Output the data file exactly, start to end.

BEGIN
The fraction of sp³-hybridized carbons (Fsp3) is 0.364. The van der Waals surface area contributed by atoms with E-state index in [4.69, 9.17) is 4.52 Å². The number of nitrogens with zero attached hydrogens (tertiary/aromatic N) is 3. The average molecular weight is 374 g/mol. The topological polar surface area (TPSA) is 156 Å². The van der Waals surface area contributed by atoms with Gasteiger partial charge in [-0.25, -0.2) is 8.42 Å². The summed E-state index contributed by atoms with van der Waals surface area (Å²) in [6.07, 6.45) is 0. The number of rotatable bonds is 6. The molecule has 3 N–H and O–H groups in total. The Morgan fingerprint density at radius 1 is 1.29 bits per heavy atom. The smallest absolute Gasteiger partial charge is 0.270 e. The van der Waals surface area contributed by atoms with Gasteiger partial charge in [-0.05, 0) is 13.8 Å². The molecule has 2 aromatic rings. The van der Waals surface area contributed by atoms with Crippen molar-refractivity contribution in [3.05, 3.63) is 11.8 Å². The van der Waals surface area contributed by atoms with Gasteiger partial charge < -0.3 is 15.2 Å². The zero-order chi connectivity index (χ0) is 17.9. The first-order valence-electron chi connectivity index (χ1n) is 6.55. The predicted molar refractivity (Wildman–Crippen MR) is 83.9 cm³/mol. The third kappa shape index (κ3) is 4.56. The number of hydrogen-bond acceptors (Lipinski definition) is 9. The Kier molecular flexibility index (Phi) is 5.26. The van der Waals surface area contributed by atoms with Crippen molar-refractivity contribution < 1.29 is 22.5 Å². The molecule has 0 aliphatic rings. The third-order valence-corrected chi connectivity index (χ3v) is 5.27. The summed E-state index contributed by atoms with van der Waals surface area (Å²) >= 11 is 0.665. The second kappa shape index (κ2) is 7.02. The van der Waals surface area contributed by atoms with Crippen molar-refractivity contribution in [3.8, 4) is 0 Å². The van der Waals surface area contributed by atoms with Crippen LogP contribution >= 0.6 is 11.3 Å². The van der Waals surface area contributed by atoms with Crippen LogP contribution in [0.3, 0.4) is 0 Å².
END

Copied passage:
The fraction of sp³-hybridized carbons (Fsp3) is 0.364. The van der Waals surface area contributed by atoms with E-state index in [4.69, 9.17) is 4.52 Å². The number of nitrogens with zero attached hydrogens (tertiary/aromatic N) is 3. The average molecular weight is 374 g/mol. The topological polar surface area (TPSA) is 156 Å². The van der Waals surface area contributed by atoms with Gasteiger partial charge in [-0.25, -0.2) is 8.42 Å². The summed E-state index contributed by atoms with van der Waals surface area (Å²) in [6.07, 6.45) is 0. The number of rotatable bonds is 6. The molecule has 3 N–H and O–H groups in total. The Morgan fingerprint density at radius 1 is 1.29 bits per heavy atom. The smallest absolute Gasteiger partial charge is 0.270 e. The van der Waals surface area contributed by atoms with Gasteiger partial charge in [-0.05, 0) is 13.8 Å². The molecule has 2 aromatic rings. The van der Waals surface area contributed by atoms with Crippen molar-refractivity contribution in [3.05, 3.63) is 11.8 Å². The van der Waals surface area contributed by atoms with Gasteiger partial charge < -0.3 is 15.2 Å². The zero-order chi connectivity index (χ0) is 17.9. The first-order valence-electron chi connectivity index (χ1n) is 6.55. The predicted molar refractivity (Wildman–Crippen MR) is 83.9 cm³/mol. The third kappa shape index (κ3) is 4.56. The number of hydrogen-bond acceptors (Lipinski definition) is 9. The Kier molecular flexibility index (Phi) is 5.26. The van der Waals surface area contributed by atoms with Crippen molar-refractivity contribution < 1.29 is 22.5 Å². The molecule has 0 aliphatic rings. The third-order valence-corrected chi connectivity index (χ3v) is 5.27. The summed E-state index contributed by atoms with van der Waals surface area (Å²) >= 11 is 0.665. The second kappa shape index (κ2) is 7.02. The van der Waals surface area contributed by atoms with Crippen molar-refractivity contribution in [3.8, 4) is 0 Å². The van der Waals surface area contributed by atoms with Crippen LogP contribution >= 0.6 is 11.3 Å². The van der Waals surface area contributed by atoms with Crippen LogP contribution in [0.3, 0.4) is 0 Å².